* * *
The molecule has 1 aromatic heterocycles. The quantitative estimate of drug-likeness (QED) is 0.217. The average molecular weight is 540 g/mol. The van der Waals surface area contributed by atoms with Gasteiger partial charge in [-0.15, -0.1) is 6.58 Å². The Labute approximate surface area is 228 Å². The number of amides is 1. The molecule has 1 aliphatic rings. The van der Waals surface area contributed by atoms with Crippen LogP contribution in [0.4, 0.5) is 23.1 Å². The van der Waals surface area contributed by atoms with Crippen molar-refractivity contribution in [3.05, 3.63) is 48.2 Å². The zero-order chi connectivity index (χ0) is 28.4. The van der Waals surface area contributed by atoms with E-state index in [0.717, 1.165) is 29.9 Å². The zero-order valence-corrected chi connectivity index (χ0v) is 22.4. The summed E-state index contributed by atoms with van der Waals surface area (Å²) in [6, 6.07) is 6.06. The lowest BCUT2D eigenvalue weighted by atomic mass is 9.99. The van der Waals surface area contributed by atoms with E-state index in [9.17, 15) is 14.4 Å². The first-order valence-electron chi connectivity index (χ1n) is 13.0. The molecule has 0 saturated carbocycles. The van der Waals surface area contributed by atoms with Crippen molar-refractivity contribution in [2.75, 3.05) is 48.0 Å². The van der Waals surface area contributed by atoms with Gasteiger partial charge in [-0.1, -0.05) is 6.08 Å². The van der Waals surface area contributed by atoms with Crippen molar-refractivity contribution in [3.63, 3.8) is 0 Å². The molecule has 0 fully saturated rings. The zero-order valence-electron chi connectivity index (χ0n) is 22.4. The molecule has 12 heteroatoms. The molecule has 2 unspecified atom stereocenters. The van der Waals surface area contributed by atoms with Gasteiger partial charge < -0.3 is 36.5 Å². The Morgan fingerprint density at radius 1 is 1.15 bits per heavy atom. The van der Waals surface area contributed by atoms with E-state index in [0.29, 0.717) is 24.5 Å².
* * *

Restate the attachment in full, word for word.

The molecule has 1 aromatic heterocycles. The quantitative estimate of drug-likeness (QED) is 0.217. The average molecular weight is 540 g/mol. The van der Waals surface area contributed by atoms with Gasteiger partial charge in [-0.15, -0.1) is 6.58 Å². The Labute approximate surface area is 228 Å². The number of amides is 1. The molecule has 1 aliphatic rings. The van der Waals surface area contributed by atoms with Crippen LogP contribution in [0.4, 0.5) is 23.1 Å². The van der Waals surface area contributed by atoms with Crippen molar-refractivity contribution in [3.05, 3.63) is 48.2 Å². The zero-order chi connectivity index (χ0) is 28.4. The van der Waals surface area contributed by atoms with E-state index in [0.717, 1.165) is 29.9 Å². The zero-order valence-corrected chi connectivity index (χ0v) is 22.4. The summed E-state index contributed by atoms with van der Waals surface area (Å²) in [6, 6.07) is 6.06. The lowest BCUT2D eigenvalue weighted by atomic mass is 9.99. The van der Waals surface area contributed by atoms with E-state index in [9.17, 15) is 14.4 Å². The first-order valence-electron chi connectivity index (χ1n) is 13.0. The molecule has 0 saturated carbocycles. The van der Waals surface area contributed by atoms with Crippen molar-refractivity contribution in [2.75, 3.05) is 48.0 Å². The van der Waals surface area contributed by atoms with Gasteiger partial charge in [-0.1, -0.05) is 6.08 Å². The van der Waals surface area contributed by atoms with Crippen molar-refractivity contribution in [3.63, 3.8) is 0 Å². The molecule has 0 fully saturated rings. The zero-order valence-electron chi connectivity index (χ0n) is 22.4. The molecule has 12 heteroatoms. The molecule has 2 unspecified atom stereocenters. The van der Waals surface area contributed by atoms with Gasteiger partial charge < -0.3 is 36.5 Å². The Morgan fingerprint density at radius 1 is 1.15 bits per heavy atom. The van der Waals surface area contributed by atoms with E-state index in [0.29, 0.717) is 24.5 Å².